Yes, there will be aid stations. But there’s no telling how much time will pass between them, so bring your own fluids in a handheld bottle, pack, or belt. Which one you choose is a matter of preference. Yates favors a belt, citing a 2010 study that found carrying loads close to the core is more economical than handheld bottles. That said, Moat set a course record at the last 50-mile trail championships running with a handheld he fashioned out of a plastic water bottle and duct tape.
9. Test everything
“Spend time on your runs trying stuff out,” Moat says. That includes your race-day fuel plan and the extra clothes and gear you’ll wear to compete. “In a road race, I’ll usually just wear boy-cut shorts and a sports bra,” Yates says. “But in a [trail] ultra, I’ll also have compression socks, gaiters, and a longer tank top to eliminate the possibility of chaffing from my hydration belt.” Longer socks, she says, are especially important on singletrack where prickly plants and bushes can cut up your legs. You’ll also need a headlamp, as many races start—and can end—in the dark. So get comfortable running in everything you might wear or carry in the race. The big day is bad time to realize you need a bandana to keep your headlamp from denting your skull.
8. Organize your drop bags
Drop bags are sacks of personal items that will be accessible at one or more predetermined locations along the course. Arrange everything in yours for quick and easy access. “You’ll see a lot of people going through their stuff really slow,” Yates says. She streamlines the process by breaking all of her bars into bite-sized chunks and placing them in plastic baggies—no unwrapping required.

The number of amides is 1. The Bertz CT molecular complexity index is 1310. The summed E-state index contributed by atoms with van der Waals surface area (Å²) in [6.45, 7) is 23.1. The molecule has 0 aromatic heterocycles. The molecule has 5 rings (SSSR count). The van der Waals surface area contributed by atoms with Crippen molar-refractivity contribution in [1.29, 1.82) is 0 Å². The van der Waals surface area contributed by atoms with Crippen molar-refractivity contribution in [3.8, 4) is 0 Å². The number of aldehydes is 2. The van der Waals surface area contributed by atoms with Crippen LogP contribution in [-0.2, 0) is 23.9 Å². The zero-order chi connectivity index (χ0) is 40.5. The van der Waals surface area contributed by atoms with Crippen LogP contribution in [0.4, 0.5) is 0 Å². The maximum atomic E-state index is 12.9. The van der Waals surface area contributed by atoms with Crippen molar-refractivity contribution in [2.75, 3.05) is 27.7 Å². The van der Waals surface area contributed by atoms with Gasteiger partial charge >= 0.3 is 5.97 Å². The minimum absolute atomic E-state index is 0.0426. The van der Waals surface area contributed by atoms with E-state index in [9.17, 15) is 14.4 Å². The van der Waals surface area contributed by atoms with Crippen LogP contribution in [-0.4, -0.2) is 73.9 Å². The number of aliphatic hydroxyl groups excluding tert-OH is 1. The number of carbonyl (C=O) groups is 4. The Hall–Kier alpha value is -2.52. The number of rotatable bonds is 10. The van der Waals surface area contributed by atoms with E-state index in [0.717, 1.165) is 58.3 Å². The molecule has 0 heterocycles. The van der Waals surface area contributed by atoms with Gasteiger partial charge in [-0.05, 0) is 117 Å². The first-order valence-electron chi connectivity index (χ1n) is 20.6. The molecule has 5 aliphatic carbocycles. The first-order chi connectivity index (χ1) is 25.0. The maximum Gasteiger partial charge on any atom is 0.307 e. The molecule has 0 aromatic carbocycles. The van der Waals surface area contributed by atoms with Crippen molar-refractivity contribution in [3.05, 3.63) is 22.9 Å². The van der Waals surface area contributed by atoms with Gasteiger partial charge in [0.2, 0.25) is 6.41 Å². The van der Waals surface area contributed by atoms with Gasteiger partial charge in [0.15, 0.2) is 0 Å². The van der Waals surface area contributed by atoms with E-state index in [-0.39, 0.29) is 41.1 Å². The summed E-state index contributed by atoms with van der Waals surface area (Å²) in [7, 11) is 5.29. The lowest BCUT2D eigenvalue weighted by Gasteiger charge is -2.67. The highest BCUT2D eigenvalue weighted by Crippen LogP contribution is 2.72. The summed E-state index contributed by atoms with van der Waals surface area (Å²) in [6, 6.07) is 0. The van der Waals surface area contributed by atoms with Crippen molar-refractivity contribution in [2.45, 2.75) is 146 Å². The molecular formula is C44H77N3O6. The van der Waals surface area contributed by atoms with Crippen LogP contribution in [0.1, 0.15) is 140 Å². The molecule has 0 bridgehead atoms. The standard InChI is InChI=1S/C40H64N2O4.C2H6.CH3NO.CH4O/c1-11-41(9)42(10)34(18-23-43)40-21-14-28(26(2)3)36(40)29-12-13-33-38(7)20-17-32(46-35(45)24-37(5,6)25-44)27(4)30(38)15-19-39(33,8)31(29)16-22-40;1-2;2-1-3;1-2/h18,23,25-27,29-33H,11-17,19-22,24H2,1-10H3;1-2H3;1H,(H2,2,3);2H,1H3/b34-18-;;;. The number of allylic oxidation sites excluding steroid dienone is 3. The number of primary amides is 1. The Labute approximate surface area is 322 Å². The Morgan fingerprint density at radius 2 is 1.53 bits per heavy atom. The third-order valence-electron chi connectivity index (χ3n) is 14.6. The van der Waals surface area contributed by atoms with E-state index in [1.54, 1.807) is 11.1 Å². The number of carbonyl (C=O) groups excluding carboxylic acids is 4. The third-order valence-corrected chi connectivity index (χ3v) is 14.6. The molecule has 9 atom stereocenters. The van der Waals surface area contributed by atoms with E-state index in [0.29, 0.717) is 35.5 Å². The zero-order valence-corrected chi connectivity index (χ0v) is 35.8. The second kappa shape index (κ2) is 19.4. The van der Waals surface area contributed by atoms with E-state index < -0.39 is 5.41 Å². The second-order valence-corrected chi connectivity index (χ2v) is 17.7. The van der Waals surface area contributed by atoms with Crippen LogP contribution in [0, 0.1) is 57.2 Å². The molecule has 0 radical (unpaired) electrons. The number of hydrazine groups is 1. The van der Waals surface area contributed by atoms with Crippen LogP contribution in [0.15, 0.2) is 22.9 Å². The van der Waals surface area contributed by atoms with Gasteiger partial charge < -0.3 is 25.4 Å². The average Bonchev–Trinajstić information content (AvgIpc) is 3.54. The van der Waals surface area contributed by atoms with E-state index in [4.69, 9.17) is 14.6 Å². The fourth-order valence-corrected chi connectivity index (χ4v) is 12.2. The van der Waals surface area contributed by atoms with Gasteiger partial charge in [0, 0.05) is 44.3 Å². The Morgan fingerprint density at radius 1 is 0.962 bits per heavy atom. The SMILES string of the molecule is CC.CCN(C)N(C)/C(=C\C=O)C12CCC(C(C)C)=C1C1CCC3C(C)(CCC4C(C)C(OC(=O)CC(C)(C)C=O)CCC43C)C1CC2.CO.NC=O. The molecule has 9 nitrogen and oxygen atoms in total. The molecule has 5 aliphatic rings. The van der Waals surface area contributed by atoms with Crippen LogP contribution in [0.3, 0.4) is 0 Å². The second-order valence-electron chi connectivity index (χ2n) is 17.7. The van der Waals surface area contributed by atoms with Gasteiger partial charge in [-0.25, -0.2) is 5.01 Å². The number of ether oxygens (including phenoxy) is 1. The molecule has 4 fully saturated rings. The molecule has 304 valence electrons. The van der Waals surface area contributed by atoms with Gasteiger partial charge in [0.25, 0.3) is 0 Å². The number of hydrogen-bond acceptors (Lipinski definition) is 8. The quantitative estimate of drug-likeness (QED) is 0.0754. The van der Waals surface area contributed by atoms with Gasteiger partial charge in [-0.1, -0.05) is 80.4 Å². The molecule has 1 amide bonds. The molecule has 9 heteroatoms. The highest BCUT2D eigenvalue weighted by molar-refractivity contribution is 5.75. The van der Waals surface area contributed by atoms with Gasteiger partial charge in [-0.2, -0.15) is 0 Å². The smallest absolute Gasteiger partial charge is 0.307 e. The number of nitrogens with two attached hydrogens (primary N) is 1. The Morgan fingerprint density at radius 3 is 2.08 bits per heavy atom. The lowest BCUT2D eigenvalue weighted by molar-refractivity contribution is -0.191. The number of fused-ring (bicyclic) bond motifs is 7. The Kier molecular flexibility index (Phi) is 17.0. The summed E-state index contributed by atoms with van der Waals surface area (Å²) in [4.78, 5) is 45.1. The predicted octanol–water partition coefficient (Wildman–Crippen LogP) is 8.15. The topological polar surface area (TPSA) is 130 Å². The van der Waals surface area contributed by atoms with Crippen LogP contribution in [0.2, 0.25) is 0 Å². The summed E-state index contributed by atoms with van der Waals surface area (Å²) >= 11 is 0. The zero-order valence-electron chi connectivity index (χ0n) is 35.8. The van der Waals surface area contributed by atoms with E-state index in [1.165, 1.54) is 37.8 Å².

Don’t know what bag to use? Victory Sport Design makes a popular drop bag with clear pockets that make it easy to identify your food and gear.
7. Do doubles
“The longer the distance that you run or race, the higher percentage it becomes mental,” Freeman says. The best way to train your brain for a 50 is to run two long days in a row. “The second long run is about getting out there on sore, tired, fatigued legs and continuing to run, fuel yourself, and practice a mental strategy,” Freeman says.
It’s also about learning how to make adjustments on the fly. “Doubling your distance takes smart planning, and also the ability to throw that plan out and base everything on instinct,” Freeman says. You’ll hone your intuition on that second long run.
6. Forgive yourself